Minister of Finance Pravin Gordhan makes comments after the presentation on Two decades of freedom, presented at the Nelson Mandela Foundation on Monday. Picture: Timothy Bernard 04.11.2013
Minister of Finance Pravin Gordhan makes comments after the presentation on Two decades of freedom, presented at the Nelson Mandela Foundation on Monday. Picture: Timothy Bernard 04.11.2013

NGO highlights tax avoidance

By Ann Crotty Time of article published Nov 13, 2013

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Johannesburg - Finance Minister Pravin Gordhan’s insistence on the need to ensure companies in Africa pay their fair share of tax comes just weeks after UK-based NGO ActionAid released a damning report on a document issued by auditing and consultancy services group Deloitte, which advises companies on how to avoid paying tax on their African operations.

According to ActionAid, the Deloitte document advises international companies to invest in Africa through Mauritius to avoid tax. ActionAid, which acknowledges that tax avoidance is legal, states that the Deloitte report provides companies wanting to invest in Mozambique with details on how they can achieve a 60 percent reduction in withholding tax and a 100 percent reduction in capital gains tax by investing through Mauritius.

“Mozambique is one of the poorest countries in Africa where over 50 percent of the population lives below the poverty line and the average life expectancy is just 49 years,” ActionAid said.

Mauritius, which has been described as the “gateway to Africa” for international businesses, has 14 double taxation treaties with African countries.

An example used by Deloitte describes how a Chinese company investing directly in Mozambique would be required to pay a 20 percent withholding tax on profits remitted as dividends to its Chinese parent. The withholding tax is in addition to the 32 percent tax paid on the profits. If the Chinese company sold its Mozambique operation it would have to pay 32 percent on any capital gain.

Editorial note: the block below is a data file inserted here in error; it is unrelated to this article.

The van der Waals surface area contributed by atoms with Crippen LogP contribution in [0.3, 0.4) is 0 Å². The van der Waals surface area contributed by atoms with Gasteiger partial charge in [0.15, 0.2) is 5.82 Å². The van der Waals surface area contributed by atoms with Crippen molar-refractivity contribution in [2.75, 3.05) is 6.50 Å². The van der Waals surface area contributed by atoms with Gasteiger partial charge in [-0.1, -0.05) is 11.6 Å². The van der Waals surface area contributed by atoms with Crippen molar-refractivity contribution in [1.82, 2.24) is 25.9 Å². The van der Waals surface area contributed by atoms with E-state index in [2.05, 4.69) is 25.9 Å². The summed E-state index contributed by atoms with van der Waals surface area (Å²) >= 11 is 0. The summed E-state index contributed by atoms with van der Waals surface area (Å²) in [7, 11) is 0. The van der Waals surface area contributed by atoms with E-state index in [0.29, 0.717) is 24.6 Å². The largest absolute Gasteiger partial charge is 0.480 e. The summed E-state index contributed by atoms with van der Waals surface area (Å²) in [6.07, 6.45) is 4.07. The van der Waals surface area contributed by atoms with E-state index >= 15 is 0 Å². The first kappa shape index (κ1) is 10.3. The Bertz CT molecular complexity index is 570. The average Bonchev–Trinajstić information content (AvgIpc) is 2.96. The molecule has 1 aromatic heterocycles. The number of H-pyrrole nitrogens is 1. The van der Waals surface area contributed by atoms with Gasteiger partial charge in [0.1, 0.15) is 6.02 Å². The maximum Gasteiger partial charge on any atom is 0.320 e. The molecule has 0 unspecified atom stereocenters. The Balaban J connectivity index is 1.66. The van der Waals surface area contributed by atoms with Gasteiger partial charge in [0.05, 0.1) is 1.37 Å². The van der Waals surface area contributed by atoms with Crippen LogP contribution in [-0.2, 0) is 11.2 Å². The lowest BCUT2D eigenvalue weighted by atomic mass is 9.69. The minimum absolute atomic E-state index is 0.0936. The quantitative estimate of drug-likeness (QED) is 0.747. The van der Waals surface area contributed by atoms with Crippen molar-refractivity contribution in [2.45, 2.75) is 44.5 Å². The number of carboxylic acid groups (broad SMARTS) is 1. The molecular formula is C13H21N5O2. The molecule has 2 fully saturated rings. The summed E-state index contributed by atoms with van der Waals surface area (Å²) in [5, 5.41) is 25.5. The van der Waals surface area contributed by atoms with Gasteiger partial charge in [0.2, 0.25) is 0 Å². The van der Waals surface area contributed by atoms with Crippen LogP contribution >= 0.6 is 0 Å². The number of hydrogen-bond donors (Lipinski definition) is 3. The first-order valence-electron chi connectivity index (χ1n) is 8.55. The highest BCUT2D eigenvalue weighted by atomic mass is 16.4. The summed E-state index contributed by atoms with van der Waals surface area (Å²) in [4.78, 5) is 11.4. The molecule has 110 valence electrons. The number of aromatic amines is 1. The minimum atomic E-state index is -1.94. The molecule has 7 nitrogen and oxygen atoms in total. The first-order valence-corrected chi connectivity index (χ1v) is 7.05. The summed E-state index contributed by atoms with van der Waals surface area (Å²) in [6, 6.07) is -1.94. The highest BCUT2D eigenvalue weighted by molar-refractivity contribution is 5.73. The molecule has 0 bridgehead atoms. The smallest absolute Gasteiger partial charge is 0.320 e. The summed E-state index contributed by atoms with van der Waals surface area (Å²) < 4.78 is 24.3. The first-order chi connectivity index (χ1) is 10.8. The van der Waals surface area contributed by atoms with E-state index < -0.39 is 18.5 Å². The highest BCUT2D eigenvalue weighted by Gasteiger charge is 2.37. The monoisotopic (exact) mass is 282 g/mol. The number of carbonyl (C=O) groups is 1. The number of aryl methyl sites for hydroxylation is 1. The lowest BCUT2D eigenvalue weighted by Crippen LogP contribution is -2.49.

However, if the Chinese company invested in Mozambique through Mauritius it would only have to pay 8 percent withholding tax on any dividends paid to China. In addition, it would have to pay no capital gains tax if it sold the Mozambican operation at a profit because of the double taxation treaty Mauritius has with Mozambique.

In its response to ActionAid’s criticism, Deloitte said that the absence of double tax treaties, which were freely negotiated between the governments involved, “could result in a reduction of investment, and less profit subject to normal business taxes in the countries concerned”.

However, ActionAid tax policy adviser Toby Quantrill countered that these treaties were being used to deprive poor countries of hundreds of millions of dollars in tax.

“These techniques may be legal but that does not mean they are moral. Tax revenues are desperately needed to meet peoples’ most basic needs and to move countries away from aid dependency,” he said.

He added: “Big businesses have an important role to play in economic development in poor countries. But they also have to act in a socially responsible way. Deloitte is failing Africa for as long as it continues to advise on tax avoidance strategies in the way [it has] been doing.”

According to ActionAid, the Deloitte report was presented at a conference in Beijing held just two weeks before the start of the Group of Eight conference in Northern Ireland in July. A key topic at that conference was what action could be taken to combat the impact of tax avoidance internationally. - Business Report

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